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SIGNS does not apologise for employing the deaf and making it harder for clients to place the order. Vice versa, the very difficulties of placing the order are among the reasons why SIGNS attracts its clients. They transform communication difficulties into a game, an entertainment, an experience of opening one´s mind. People are used to paying for being entertained. Thus SIGNS can charge much more for its hamburger than Tim Hortons or McDonalds. Franky, there´s nothing entertaining about visiting Tim Horton (although you are grateful for free wifi).

On the one hand, I find North American approach essential. Relying much on public subsidies means that European social entrepreneurs frequently don´t develop truly business models that become financially truly sustainable. And – they are often afraid to transform themselves into succesful salespersons. There are even some social enterprises in Estonia that – although their costs are much higher than those of competitors´ – sell their products or services with the price that is even lower than the industry average. They just are too afraid to bill the customers fairly because they feel that their image or quality might not be attractive enough.

„We are a social enterprise and we employ disabled people, so we…“ /and a traditional European social entrepreneur lowers his eyes/

I´ll write more about the pros and cons of both approaches in the future. I just have to stress here and now that European approach has definitely some strong advantages (that can – in fact – frequently outweigh its flaws). Just one hint: reliance on subsidies means the need to have a dialogue with the public sector stakeholders. The results of such dialogues can lead to changes in systems (e.g in scaling the solution nationwide) much quicker than any commercially succesful social enterprise without any ties to state institutions can ever hope for.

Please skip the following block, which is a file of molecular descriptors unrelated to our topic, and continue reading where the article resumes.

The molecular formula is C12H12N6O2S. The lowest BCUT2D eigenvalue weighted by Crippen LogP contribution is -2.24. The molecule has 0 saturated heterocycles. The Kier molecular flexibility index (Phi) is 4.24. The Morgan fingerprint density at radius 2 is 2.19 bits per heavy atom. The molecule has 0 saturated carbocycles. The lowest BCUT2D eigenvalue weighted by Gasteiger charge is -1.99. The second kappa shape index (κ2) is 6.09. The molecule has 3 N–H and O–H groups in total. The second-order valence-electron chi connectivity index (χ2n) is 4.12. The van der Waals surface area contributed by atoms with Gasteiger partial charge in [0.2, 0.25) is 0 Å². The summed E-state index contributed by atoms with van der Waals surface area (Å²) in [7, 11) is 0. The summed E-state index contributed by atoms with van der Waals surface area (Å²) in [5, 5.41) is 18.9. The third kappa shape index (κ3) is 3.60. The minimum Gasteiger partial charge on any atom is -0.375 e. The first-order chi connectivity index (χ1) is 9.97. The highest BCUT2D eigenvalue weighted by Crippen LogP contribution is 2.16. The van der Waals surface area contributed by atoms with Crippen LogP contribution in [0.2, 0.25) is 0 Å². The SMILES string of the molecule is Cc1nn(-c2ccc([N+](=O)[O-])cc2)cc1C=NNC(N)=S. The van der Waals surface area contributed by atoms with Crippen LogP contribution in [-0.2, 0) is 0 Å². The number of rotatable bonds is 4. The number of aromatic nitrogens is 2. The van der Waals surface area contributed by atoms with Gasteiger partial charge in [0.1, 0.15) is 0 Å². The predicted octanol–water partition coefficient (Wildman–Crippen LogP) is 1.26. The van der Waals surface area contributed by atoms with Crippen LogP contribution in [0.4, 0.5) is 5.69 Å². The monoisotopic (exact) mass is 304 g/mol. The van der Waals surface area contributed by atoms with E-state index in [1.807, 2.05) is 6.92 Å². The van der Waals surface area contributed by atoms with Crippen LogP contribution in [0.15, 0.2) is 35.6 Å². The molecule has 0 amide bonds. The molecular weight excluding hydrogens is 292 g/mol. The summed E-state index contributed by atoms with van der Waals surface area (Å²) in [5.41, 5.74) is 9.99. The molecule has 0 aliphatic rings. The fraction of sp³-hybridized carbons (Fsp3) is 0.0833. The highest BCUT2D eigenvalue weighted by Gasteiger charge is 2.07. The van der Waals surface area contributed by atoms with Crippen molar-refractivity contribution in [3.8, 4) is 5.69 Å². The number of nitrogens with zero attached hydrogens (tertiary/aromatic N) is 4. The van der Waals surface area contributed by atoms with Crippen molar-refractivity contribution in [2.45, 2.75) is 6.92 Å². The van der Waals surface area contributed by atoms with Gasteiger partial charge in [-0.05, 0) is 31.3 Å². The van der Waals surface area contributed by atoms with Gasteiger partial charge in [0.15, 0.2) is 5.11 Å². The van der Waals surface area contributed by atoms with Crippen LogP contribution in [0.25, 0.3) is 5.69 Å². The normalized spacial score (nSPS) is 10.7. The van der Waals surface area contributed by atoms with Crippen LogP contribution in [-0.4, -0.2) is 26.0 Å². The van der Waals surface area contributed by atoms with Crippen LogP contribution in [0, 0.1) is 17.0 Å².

And – North American model can hinder scaling up social innovation. For example, I was not allowed to take photos of SIGNS´ menus that are written in ASL. The reason? Well, it´s their business secret.

As of now, only one question remains. How was the food? Well… the main course resembled more a high-quality pub than an „upper casual dining restaurant“ that SIGNS claims to be. Also, while the interior design is definitely stylish and „restaurant-ish“, the adverts placed on the tables / in the restrooms belong more to pubs trying desperately to sell that sponsored „drink of the month“. The dessert and Canadian wine were very good, though.

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All in all, I wish the leaders and staff of SIGNS the best of luck in striving towards the first part of their vision that is „to become one of the best restaurants in Canada“. The other parts it has definitely already achieved:

PS As the constructive feedback helps any social enterprise more than unlimited praise, one piece of advice from me. Please make the service less efficient!

On arrival, the concept of the restaurant was explained in kind of a hurry (although there were only a few clients besides me). Also, the waiter gave up far too easily when I was trying to ask about the location of the restroom, and called quickly for a colleague who was able to hear me.

Some more efficiency – and SIGNS would be in danger of resembling a tourist-oriented restaurant where the waitresses dress up like Medieval maidens. They look nice but you realise they have no heart (in the context of the job).

SIGNS should invest more serving time into building relationship with clients once they have entered the door. It would help to elevate the customer experience (and would, furthermore, enable to increase the price of the hamburger). Even more importantly – it will enable to achieve the social mission of SIGNS.

Then there would be no danger of becoming a „medieval restaurant“ of sign language – and SIGNS would remain an inspiring place where any guest experiences the expansion of one´s openness as a human being.

Thank you SIGNS for provoking those thoughts – and thanks to Norm for explaining the context!